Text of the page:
Automobiles can be handled in much the same way by using a beneficiary designation for vehicle transfer upon death.  You can download the simple form from the Arizona Department of Motor Vehicles website.  You simply fill out the form, have your signature acknowledged in front of a notary and present the form at MVD stapled to the current vehicle title.  MVD will then issue a new title with the beneficiary designation.  Beneficiary designations are a much safer way to transfer title upon your death than joint ownership.

Affidavit for Transfer of Title to Real Property

There is also a form Affidavit for Transfer of Title to Real Property, but this one is a bit more complicated.  It can be filed by a spouse, minor child or adult heir.  The Affidavit for Transfer cannot be filed with the court until at least 6 months after the death.  The person or persons signing the Affidavit must attest that there is no personal representative appointed by the court or that the probate has been closed for over a year and the personal representative has been discharged.  The signers must attest that the property is worth $100,000 or less after all liens and encumbrances have been subtracted.  They must attest that no one other than those signing the Affidavit have a right to the property and that no taxes are due.  The Affidavit allows the signers to claim the allowance in lieu of homestead ($18,000), exempt property ($7,000), and family allowance.  Once completed, the Affidavit must be filed with the court along with the original probate cover sheet and the original Will (if one exists). There is more detail on the process on the instruction sheet located on the Superior Court’s self-help center.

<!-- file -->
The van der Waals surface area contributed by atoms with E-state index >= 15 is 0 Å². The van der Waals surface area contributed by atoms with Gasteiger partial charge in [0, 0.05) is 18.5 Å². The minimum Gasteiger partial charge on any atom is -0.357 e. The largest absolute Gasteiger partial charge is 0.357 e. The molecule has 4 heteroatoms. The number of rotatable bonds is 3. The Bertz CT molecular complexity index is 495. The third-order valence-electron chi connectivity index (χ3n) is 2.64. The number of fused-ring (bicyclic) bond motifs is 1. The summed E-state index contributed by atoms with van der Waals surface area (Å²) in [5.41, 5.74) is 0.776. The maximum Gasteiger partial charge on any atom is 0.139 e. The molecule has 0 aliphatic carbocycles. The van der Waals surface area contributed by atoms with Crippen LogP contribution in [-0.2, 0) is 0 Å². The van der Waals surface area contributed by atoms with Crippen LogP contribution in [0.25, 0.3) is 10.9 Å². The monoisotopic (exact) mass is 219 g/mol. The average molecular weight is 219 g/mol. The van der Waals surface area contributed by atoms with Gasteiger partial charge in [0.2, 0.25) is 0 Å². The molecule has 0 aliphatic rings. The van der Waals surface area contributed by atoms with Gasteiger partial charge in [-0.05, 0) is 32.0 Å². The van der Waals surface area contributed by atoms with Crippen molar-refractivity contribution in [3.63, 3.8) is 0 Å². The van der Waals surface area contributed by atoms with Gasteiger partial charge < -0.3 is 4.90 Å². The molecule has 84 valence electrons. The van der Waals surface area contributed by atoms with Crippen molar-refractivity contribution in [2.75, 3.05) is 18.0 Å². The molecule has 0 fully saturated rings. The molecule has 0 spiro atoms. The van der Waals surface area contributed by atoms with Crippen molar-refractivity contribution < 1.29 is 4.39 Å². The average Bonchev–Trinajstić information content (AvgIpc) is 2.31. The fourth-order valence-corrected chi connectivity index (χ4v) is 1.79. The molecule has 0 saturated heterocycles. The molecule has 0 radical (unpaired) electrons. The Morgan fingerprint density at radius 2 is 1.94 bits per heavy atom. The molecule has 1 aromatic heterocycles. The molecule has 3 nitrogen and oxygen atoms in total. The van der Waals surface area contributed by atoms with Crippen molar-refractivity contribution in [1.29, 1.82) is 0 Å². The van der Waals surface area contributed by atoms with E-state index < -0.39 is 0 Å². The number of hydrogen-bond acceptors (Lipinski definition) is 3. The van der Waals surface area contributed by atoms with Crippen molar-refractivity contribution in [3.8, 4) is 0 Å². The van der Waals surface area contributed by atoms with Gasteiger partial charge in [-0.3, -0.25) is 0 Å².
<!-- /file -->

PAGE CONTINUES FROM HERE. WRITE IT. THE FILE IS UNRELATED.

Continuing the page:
The affidavit process is a useful and practical tool for people with small estates.  It saves paperwork and the time and cost of probating an estate.


Ebeling, Ashlea. “IRS Announces 2017 Estate and Gift Tax Limites: The $11 Million Tax Break.” Forbes, 25 Oct. 2016, www.forbes.com/sites/ashleaebeling/2016/10/25/irs-announces-2017-estate-and-gift-tax-limits-the-11-million-tax-break/#1f4ed2c63b70. Accessed 21 Apr. 2017

Randolph, Mary. “Payable-on Death (POD) Accounts: The Basics.” NOLO, www.nolo.com/legal-encyclopedia/free-books/avoid-probate-book/chapter1-1.html. Accessed 21 Apr. 2017

“Motor Vehicle Services.” Arizona Department of Transportation, www.azdot.gov/mvd. Accessed 21 Apr. 2017

“Superior Court.” Arizona Judicial Branch, www.azcourts.gov/AZ-Courts/Superior-Court. Accessed 21 Apr. 2017

This website has been prepared for general information purposes only. The information on this website is not legal advice. Legal advice is dependent upon the specific circumstances of each situation. Also, the law may vary from state-to-state or county-to-county, so that some information in this website may not be correct for your situation. Finally, the information contained on this website is not guaranteed to be up to date. Therefore, the information contained in this website cannot replace the advice of competent legal counsel licensed in your jurisdiction.